There are differeing schools of Shi'ite throught just as there are Sunni schools.
Take a look at the views of the people of Iran and compare these to the Mullahs. Most Iranians want change.
16 posted on 09/15/2005 2:15:41 PM PDT by rmlew (http://nycright.blogspot.com/)
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To: Congressman Billybob

LOL

The pleasure is all mine. Thanks for the great article.


17 posted on 09/15/2005 2:41:29 PM PDT by Tolik
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To: Congressman Billybob
Good thing the UN wasn't there to help out.
18 posted on 09/15/2005 3:49:22 PM PDT by .cnI redruM ( "Go ahead, punk, make my Earl Grey." - Mark Steyn)
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To: TomasUSMC

There's a big difference between "No law shall contradict Islam" and "The law shall require Islam".


19 posted on 09/15/2005 5:02:04 PM PDT by AZLiberty (Binary: The Power of Two)
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To: Congressman Billybob

Good job.


20 posted on 09/15/2005 5:05:03 PM PDT by Larry Lucido
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To: AZLiberty

As far as I have seen the new constitutions says, No law shall contradict Islam.

The new Iraqi constitution
Article (2):
1st - ISLAM is the official religion of the state
AND
is a basic source of legislation:

(a) NO law can be passed that contradicts the undisputed rules of ISLAM


21 posted on 09/15/2005 5:41:48 PM PDT by TomasUSMC (FIGHT LIKE WW2, FINISH LIKE WW2. FIGHT LIKE NAM, FINISH LIKE NAM.)
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To: TomasUSMC
And today we are offering to the Iraqi people a trip back to the 7th century with this new constitution that demands that NO LAW CONTRADICT ISLAM.
Its as if the Germans would have been allowed, after losing WW2,to come up with a constitution that said NO LAW CONTRADICTS NAZISM.


I like your tagline.
22 posted on 09/15/2005 6:48:08 PM PDT by Celtman (It's never right to do wrong to do right.)
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To: Congressman Billybob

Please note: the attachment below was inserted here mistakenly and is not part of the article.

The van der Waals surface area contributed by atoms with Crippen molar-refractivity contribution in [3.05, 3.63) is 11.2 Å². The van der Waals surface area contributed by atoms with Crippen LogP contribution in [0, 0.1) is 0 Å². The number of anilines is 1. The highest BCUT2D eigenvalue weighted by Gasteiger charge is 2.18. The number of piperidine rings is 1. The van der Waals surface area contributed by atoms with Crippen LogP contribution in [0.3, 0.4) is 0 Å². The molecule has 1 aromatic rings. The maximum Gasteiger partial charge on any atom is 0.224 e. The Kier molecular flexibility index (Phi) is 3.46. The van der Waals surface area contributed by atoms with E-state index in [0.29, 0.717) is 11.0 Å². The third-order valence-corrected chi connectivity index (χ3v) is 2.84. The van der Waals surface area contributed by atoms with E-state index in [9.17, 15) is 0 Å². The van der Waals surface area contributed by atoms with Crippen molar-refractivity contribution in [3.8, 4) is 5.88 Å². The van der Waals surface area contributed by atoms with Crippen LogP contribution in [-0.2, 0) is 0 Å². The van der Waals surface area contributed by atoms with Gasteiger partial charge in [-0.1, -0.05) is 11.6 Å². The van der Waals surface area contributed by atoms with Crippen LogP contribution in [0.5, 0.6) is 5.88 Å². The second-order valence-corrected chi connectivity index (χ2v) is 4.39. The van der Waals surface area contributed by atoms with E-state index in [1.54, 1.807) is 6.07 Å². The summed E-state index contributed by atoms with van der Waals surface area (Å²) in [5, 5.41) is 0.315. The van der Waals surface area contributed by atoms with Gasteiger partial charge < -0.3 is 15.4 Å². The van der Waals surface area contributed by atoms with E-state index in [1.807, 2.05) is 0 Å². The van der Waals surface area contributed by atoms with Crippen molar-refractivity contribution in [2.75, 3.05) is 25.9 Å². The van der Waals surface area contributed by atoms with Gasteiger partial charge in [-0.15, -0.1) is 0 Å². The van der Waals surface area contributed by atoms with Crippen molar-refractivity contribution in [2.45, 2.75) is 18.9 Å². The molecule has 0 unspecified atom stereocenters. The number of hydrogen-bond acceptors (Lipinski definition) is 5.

Well said my friend. I believe the Iraqis are moving steadily forward towards their own soveriegnty and constitutional process...irrespective of the naysaying of our liberal/leftists and MSM, and irrespective of the increasingly desperate attempts by former henchmen and foreign terrorists to derail that process.

Infact, their desperation is clear sign that we are winning and the mission is being more and more successful.

23 posted on 09/15/2005 7:46:33 PM PDT by Jeff Head (www.dragonsfuryseries.com)
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To: Celtman

Ok Celtman, you GOT to tellmehow2do THAT

SEMPER FI


24 posted on 09/15/2005 8:11:30 PM PDT by TomasUSMC (FIGHT LIKE WW2, FINISH LIKE WW2. FIGHT LIKE NAM, FINISH LIKE NAM.)
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To: rmlew
Most Iranians want change.



Why don't most Iranians do something about it. How bad do they want change? Bad enough to risk their lives and the lives of their loved ones for it? Well this is the choice they need to make or the U.S. will make it for them.

We are not going to wait till some terrorist gets some nukes or other WMDs from Iran's Mullah Regime and blows up another American city and then do nothing against Iran because "most Iranians want change", but haven't gotten off their butts to fight the mullahs yet. Sorry.

Iranians can die fighting the mullahs or they can die as part of the collateral damage that will ensue when we annihilate the mullahs. In this situation I am Pro-Choice.

Iranian are playing the game of middle of the road with US.
Staying in that position results in getting hit from both directions.
25 posted on 09/15/2005 8:20:48 PM PDT by TomasUSMC (FIGHT LIKE WW2, FINISH LIKE WW2. FIGHT LIKE NAM, FINISH LIKE NAM.)
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To: TomasUSMC
You say, "* * * *
The new Iraqi constitution
Article (2):
1st - ISLAM is the official religion of the state
AND
is a basic source of legislation:

(a) NO law can be passed that contradicts the undisputed rules of ISLAM

These two clauses act as Koranic Vetoes over the rest of the constitution and thus render it null and void. * * * *"